I’ve loaded over 30k rounds of 9mm ammo and process over 100k cases of .223 and my original spring is still working well. The key is to make sure you clean and lube the machine on a regular basis. I normally process a batch of about 5-6k cases of .223 and I always clean, inspect and lube the machine. 
 

I also etch/inscribe an alignment for hashmark on the shell plates and machine base so they get installed and tightenend the same way every time. It makes re-installation easier.

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19 minutes ago, George16 said:
 

I also etch/inscribe an alignment for hashmark on the shell plates and machine base so they get installed and tightenend the same way every time. It makes re-installation easier.


I don’t understand this. The shell plate rotates, so how can you align it with the machine base?  I am probably missing something obvious here, sorry about that. 

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23 minutes ago, Cuz said:


I don’t understand this. The shell plate rotates, so how can you align it with the machine base?  I am probably missing something obvious here, sorry about that. 

Yes it rotates afterwards but the initial position will always be the same since the mark on the base is a fixed mark. I inscribed the marks while the shell plate was still installed and prior to removing it from the machine. After cleaning, I just line up the marks again and then tighten up the big nut that holds the shell plate down and then tighten up the four screws.
 

With the etch mark on the shell plate and the base, the shell plate is always installed on the same position it was originally installed prior to removal for cleaning.

Edited by George16
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George - If I may butt into this discussion - You mention you use the "5e" shell plate or did you mean to type the word "the"? 

 

May I ask what/who makes the shell plate you are using because with that many rounds on a single shell plate - it sounds like you have the right shell plate on your machine. 

 

Thanks Mark   

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1 minute ago, Sigarmsp226 said:

George - If I may butt into this discussion - You mention you use the "5e" shell plate or did you mean to type the word "the"? 

 

May I ask what/who makes the shell plate you are using because with that many rounds on a single shell plate - it sounds like you have the right shell plate on your machine. 

 

Thanks Mark   

Mark, that was a typo. It was supposed to be “the”. Thanks.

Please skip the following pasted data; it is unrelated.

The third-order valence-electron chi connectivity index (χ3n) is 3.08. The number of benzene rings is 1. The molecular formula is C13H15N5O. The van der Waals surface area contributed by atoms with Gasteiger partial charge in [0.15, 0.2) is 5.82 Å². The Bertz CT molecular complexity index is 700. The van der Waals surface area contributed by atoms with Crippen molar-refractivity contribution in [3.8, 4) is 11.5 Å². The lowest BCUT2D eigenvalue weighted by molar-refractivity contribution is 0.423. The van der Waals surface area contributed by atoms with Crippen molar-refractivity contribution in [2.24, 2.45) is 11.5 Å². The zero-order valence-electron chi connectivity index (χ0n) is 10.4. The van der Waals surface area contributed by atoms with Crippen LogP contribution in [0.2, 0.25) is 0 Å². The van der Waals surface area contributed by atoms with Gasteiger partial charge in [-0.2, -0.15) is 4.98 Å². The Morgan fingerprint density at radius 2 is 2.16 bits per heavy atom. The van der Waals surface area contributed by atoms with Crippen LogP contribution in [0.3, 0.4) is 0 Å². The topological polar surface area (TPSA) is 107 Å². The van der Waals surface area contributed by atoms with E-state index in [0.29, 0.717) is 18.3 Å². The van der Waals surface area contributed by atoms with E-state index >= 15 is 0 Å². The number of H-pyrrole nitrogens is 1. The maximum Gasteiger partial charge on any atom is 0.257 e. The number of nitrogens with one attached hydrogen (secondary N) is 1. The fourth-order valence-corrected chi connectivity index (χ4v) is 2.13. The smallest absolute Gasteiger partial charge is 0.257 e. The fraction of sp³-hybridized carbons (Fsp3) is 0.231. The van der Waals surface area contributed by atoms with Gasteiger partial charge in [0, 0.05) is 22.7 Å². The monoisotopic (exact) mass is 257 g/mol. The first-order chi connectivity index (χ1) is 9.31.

I’m still using the original Dillon shell plate that came with the machine (.223) and the 9mm conversion kit I bought from DAA. The key is really keeping the machine clean and lubed. I use Mobil 1 synthetic motor oil (1/2 quart leftover from oil change of my 4Runner that takes 5.5 quarts) on the shaft and wheel bearing grease for the rest. I clean everything with simple green and then do a final wipe down with 90% alcohol to get rid of any moisture prior to lubing the parts.

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Thanks George for this detail and the methods and oil you use to clean your press. Being a old tight wad I also change the oil and filters in my vehicles and only use Mobil 1 Full Synthetic Oil so I have that on hand.  Now for a quick story of being in the right place at the right time…..

 

I walk into my local Wal-Mart one Saturday or Sunday morning at 6:00 a.m. like I do every weekend to pick up our groceries but tend to also cruse through Sporting Goods to see if they have any good deals on 22LR ammo. I then proceed from there through automotive on my way to the grocery section…. What is this I ask myself (then I ask an associate)…. These are 12 quart bag in a box units of Mobil 1 Full Synthetic oil (various weight consistencies) that my local Wal-Mart received ( a full pallet) by mistake. So what do they do - they put the pallet in the isle way and mark it for $20.00 a box - Yes - $20.00 for 12 quarts of Mobil 1 Full Synthetic oil - so I bought eight boxes…Just have to deal with the issue of transferring oil from the bag spout to a previously used 5 quart Mobil 1 oil container but for this price I am not complaining….

 

Now back to reloading talk…..Thanks Again…Mark 

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8 hours ago, Cuz said:

I thought I read somewhere on this board that someone replaced it with a 1911 recoil spring and it worked better. Now I need to go search for it. 
 

 

That's literally what I said in my reply 😅. 9lb 1911 recoil spring clipped in half.

Stock spring has plenty of tension but I feel like the 1911 spring allows you to go faster as you don't have to worry about the shellplate waiting too long on the case to be presented.


Also agree with George. Lube/clean up press every 5k rounds. Sometimes maybe even sooner. Mainshaft needs oil frequently. Just depends on powder slosh and how clean your brass is etc. Good idea to clean dies every 10k or so. Q tip soaked in alcohol usually keeps from having to pull die off toolhead. 

I don't see point in etching your shellplate. I just tighten the plate as much as possible. Don't think you could get it too tight with how big the dillon pockets are on their shellplates. Only have to worry about too tight for smooth index.  Witness marks are nice to have. I keep them on my dies and I have one on my index adjustment screw. 

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When the stock spring starts to go bad you will notice erratic shell loading. Using a heavier spring like the 1911 will only wear out parts faster.  Your  putting ,more stress on the case feed plunger.  Theres no need for this unless you are running automated at full speed, like 2000 CPH. 

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12 hours ago, Cuz said:


I don’t understand this. The shell plate rotates, so how can you align it with the machine base?  I am probably missing something obvious here, sorry about that. 

This is what he is referring to, I use the same method. It just speeds up the install process after a good cleaning . 

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Edited by Johnnymazz